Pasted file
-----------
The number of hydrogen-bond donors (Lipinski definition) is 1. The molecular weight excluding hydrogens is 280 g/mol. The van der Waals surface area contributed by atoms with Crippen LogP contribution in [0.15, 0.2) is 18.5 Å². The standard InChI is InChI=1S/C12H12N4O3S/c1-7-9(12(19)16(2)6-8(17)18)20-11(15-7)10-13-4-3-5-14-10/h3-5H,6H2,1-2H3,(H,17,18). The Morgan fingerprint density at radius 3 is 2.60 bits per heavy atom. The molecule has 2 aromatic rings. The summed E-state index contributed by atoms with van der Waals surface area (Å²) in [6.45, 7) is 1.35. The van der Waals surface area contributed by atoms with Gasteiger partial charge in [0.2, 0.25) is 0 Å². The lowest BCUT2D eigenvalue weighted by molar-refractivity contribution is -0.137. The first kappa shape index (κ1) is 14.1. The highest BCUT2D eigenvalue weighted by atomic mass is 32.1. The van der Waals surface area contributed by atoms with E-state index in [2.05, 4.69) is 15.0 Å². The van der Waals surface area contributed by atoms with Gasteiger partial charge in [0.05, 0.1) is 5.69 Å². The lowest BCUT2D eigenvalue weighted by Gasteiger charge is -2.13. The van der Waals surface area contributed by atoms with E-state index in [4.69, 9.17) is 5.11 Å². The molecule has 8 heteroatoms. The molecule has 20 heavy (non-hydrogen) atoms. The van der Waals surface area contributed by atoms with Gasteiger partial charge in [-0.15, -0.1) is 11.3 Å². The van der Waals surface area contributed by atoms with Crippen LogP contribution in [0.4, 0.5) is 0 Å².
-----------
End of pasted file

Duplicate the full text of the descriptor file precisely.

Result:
The number of hydrogen-bond donors (Lipinski definition) is 1. The molecular weight excluding hydrogens is 280 g/mol. The van der Waals surface area contributed by atoms with Crippen LogP contribution in [0.15, 0.2) is 18.5 Å². The standard InChI is InChI=1S/C12H12N4O3S/c1-7-9(12(19)16(2)6-8(17)18)20-11(15-7)10-13-4-3-5-14-10/h3-5H,6H2,1-2H3,(H,17,18). The Morgan fingerprint density at radius 3 is 2.60 bits per heavy atom. The molecule has 2 aromatic rings. The summed E-state index contributed by atoms with van der Waals surface area (Å²) in [6.45, 7) is 1.35. The van der Waals surface area contributed by atoms with Gasteiger partial charge in [0.2, 0.25) is 0 Å². The lowest BCUT2D eigenvalue weighted by molar-refractivity contribution is -0.137. The first kappa shape index (κ1) is 14.1. The highest BCUT2D eigenvalue weighted by atomic mass is 32.1. The van der Waals surface area contributed by atoms with E-state index in [2.05, 4.69) is 15.0 Å². The van der Waals surface area contributed by atoms with Gasteiger partial charge in [0.05, 0.1) is 5.69 Å². The lowest BCUT2D eigenvalue weighted by Gasteiger charge is -2.13. The van der Waals surface area contributed by atoms with E-state index in [4.69, 9.17) is 5.11 Å². The molecule has 8 heteroatoms. The molecule has 20 heavy (non-hydrogen) atoms. The van der Waals surface area contributed by atoms with Gasteiger partial charge in [-0.15, -0.1) is 11.3 Å². The van der Waals surface area contributed by atoms with Crippen LogP contribution in [0.4, 0.5) is 0 Å².